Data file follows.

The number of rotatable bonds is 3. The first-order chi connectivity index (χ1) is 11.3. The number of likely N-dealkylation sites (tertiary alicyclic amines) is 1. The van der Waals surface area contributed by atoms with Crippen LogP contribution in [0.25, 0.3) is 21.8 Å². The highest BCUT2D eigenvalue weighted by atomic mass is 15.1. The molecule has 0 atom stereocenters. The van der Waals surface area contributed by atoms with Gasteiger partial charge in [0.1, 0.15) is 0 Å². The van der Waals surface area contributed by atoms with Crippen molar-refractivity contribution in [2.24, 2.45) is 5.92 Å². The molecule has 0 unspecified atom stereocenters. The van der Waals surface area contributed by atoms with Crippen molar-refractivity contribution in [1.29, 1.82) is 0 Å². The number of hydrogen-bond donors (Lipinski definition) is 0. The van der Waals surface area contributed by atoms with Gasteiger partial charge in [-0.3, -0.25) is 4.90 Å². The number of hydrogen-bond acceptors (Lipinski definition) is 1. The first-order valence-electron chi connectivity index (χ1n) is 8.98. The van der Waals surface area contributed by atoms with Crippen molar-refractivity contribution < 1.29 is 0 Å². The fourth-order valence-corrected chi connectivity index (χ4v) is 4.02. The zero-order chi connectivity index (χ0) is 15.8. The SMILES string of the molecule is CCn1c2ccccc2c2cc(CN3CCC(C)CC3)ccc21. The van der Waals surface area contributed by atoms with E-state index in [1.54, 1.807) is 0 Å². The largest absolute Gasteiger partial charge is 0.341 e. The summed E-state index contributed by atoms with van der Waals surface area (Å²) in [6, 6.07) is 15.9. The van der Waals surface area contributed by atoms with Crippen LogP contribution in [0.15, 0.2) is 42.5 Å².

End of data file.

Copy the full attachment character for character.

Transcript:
The number of rotatable bonds is 3. The first-order chi connectivity index (χ1) is 11.3. The number of likely N-dealkylation sites (tertiary alicyclic amines) is 1. The van der Waals surface area contributed by atoms with Crippen LogP contribution in [0.25, 0.3) is 21.8 Å². The highest BCUT2D eigenvalue weighted by atomic mass is 15.1. The molecule has 0 atom stereocenters. The van der Waals surface area contributed by atoms with Gasteiger partial charge in [0.1, 0.15) is 0 Å². The van der Waals surface area contributed by atoms with Crippen molar-refractivity contribution in [2.24, 2.45) is 5.92 Å². The molecule has 0 unspecified atom stereocenters. The van der Waals surface area contributed by atoms with Crippen molar-refractivity contribution in [1.29, 1.82) is 0 Å². The number of hydrogen-bond donors (Lipinski definition) is 0. The van der Waals surface area contributed by atoms with Gasteiger partial charge in [-0.3, -0.25) is 4.90 Å². The number of hydrogen-bond acceptors (Lipinski definition) is 1. The first-order valence-electron chi connectivity index (χ1n) is 8.98. The van der Waals surface area contributed by atoms with Crippen molar-refractivity contribution < 1.29 is 0 Å². The fourth-order valence-corrected chi connectivity index (χ4v) is 4.02. The zero-order chi connectivity index (χ0) is 15.8. The SMILES string of the molecule is CCn1c2ccccc2c2cc(CN3CCC(C)CC3)ccc21. The van der Waals surface area contributed by atoms with E-state index in [1.54, 1.807) is 0 Å². The largest absolute Gasteiger partial charge is 0.341 e. The summed E-state index contributed by atoms with van der Waals surface area (Å²) in [6, 6.07) is 15.9. The van der Waals surface area contributed by atoms with Crippen LogP contribution in [0.15, 0.2) is 42.5 Å².